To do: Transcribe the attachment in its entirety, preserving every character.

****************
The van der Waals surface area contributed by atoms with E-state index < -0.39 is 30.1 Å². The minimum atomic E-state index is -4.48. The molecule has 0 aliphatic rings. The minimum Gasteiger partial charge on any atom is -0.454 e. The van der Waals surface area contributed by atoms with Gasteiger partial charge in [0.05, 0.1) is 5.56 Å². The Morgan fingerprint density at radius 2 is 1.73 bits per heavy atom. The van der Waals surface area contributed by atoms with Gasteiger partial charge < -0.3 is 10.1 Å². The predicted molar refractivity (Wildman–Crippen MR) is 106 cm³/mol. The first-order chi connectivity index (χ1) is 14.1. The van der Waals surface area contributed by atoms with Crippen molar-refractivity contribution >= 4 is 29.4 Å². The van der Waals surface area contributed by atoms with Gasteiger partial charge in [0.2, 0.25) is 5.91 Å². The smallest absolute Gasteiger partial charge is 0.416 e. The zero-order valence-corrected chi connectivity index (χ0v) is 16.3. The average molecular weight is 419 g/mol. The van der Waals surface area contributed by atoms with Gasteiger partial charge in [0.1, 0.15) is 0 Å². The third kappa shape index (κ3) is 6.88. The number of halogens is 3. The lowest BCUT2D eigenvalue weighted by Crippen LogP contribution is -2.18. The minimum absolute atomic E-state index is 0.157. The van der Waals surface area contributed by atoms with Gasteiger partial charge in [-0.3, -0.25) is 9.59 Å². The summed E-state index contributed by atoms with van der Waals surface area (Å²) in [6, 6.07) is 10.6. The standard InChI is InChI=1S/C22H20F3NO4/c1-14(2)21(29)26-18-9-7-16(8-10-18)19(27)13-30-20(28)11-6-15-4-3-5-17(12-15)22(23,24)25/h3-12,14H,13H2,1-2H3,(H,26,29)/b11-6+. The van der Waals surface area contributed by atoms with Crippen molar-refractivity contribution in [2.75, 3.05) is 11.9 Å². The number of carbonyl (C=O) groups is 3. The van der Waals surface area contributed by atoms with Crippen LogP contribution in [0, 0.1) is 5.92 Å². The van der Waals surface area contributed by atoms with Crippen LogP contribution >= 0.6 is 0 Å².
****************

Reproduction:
The van der Waals surface area contributed by atoms with E-state index < -0.39 is 30.1 Å². The minimum atomic E-state index is -4.48. The molecule has 0 aliphatic rings. The minimum Gasteiger partial charge on any atom is -0.454 e. The van der Waals surface area contributed by atoms with Gasteiger partial charge in [0.05, 0.1) is 5.56 Å². The Morgan fingerprint density at radius 2 is 1.73 bits per heavy atom. The van der Waals surface area contributed by atoms with Gasteiger partial charge < -0.3 is 10.1 Å². The predicted molar refractivity (Wildman–Crippen MR) is 106 cm³/mol. The first-order chi connectivity index (χ1) is 14.1. The van der Waals surface area contributed by atoms with Crippen molar-refractivity contribution >= 4 is 29.4 Å². The van der Waals surface area contributed by atoms with Gasteiger partial charge in [0.2, 0.25) is 5.91 Å². The smallest absolute Gasteiger partial charge is 0.416 e. The zero-order valence-corrected chi connectivity index (χ0v) is 16.3. The average molecular weight is 419 g/mol. The van der Waals surface area contributed by atoms with Gasteiger partial charge in [0.1, 0.15) is 0 Å². The third kappa shape index (κ3) is 6.88. The number of halogens is 3. The lowest BCUT2D eigenvalue weighted by Crippen LogP contribution is -2.18. The minimum absolute atomic E-state index is 0.157. The van der Waals surface area contributed by atoms with Gasteiger partial charge in [-0.3, -0.25) is 9.59 Å². The summed E-state index contributed by atoms with van der Waals surface area (Å²) in [6, 6.07) is 10.6. The standard InChI is InChI=1S/C22H20F3NO4/c1-14(2)21(29)26-18-9-7-16(8-10-18)19(27)13-30-20(28)11-6-15-4-3-5-17(12-15)22(23,24)25/h3-12,14H,13H2,1-2H3,(H,26,29)/b11-6+. The van der Waals surface area contributed by atoms with Crippen molar-refractivity contribution in [2.75, 3.05) is 11.9 Å². The number of carbonyl (C=O) groups is 3. The van der Waals surface area contributed by atoms with Crippen LogP contribution in [0, 0.1) is 5.92 Å². The van der Waals surface area contributed by atoms with Crippen LogP contribution >= 0.6 is 0 Å².